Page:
Pub Date: July 11, 1960

ISBN: 0060935464

Page Count: 323

Publisher: Lippincott

Review Posted Online: Oct. 7, 2011

Kirkus Reviews Issue: July 1, 1960

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Nothing original, but in Hilderbrand’s hands it’s easy to get lost in the story.

BAREFOOT

Privileged 30-somethings hide from their woes in Nantucket.

Hilderbrand’s saga follows the lives of Melanie, Brenda and Vicki. Vicki, alpha mom and perfect wife, is battling late-stage lung cancer and, in an uncharacteristically flaky moment, opts for chemotherapy at the beach. Vicki shares ownership of a tiny Nantucket cottage with her younger sister Brenda. Brenda, a literature professor, tags along for the summer, partly out of familial duty, partly because she’s fleeing the fallout from her illicit affair with a student. As for Melanie, she gets a last minute invite from Vicki, after Melanie confides that Melanie’s husband is having an affair. Between Melanie and Brenda, Vicki feels her two young boys should have adequate supervision, but a disastrous first day on the island forces the trio to source some outside help. Enter Josh, the adorable and affable local who is hired to tend to the boys. On break from college, Josh learns about the pitfalls of mature love as he falls for the beauties in the snug abode. Josh likes beer, analysis-free relationships and hot older women. In a word, he’s believable. In addition to a healthy dose of testosterone, the novel is balanced by powerful descriptions of Vicki’s bond with her two boys. Emotions run high as she prepares for death.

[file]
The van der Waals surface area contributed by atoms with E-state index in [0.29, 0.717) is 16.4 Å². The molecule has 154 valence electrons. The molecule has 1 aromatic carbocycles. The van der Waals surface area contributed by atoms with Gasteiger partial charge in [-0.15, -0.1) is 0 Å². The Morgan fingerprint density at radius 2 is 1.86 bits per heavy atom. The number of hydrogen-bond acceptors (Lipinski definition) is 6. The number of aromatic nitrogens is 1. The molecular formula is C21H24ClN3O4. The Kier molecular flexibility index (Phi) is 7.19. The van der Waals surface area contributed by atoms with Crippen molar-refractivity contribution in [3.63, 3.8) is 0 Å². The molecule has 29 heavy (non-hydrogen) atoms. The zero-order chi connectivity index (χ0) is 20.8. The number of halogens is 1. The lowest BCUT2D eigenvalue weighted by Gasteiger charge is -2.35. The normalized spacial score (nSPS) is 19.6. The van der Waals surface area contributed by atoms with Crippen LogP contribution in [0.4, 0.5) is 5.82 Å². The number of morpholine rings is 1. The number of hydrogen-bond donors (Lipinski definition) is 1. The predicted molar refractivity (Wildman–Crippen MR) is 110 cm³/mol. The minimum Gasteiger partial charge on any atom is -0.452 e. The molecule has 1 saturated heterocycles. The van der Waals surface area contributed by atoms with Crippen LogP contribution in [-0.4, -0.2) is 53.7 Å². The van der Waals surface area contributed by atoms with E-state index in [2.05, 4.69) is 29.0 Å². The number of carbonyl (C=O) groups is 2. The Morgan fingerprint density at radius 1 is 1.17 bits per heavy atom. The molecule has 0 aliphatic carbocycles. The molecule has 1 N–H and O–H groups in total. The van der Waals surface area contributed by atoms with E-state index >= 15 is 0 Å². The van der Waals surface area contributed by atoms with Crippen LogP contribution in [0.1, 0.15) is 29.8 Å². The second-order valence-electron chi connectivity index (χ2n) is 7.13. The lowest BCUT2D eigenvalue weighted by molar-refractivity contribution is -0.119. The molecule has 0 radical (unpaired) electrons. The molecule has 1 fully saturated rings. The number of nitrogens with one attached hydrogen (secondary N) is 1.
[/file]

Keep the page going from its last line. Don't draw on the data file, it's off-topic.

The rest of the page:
Nothing original, but in Hilderbrand’s hands it’s easy to get lost in the story.

Pub Date: July 2, 2007

ISBN: 978-0-316-01858-6

Page Count: 352

Publisher: Little, Brown

Review Posted Online: June 24, 2010

Kirkus Reviews Issue: May 15, 2007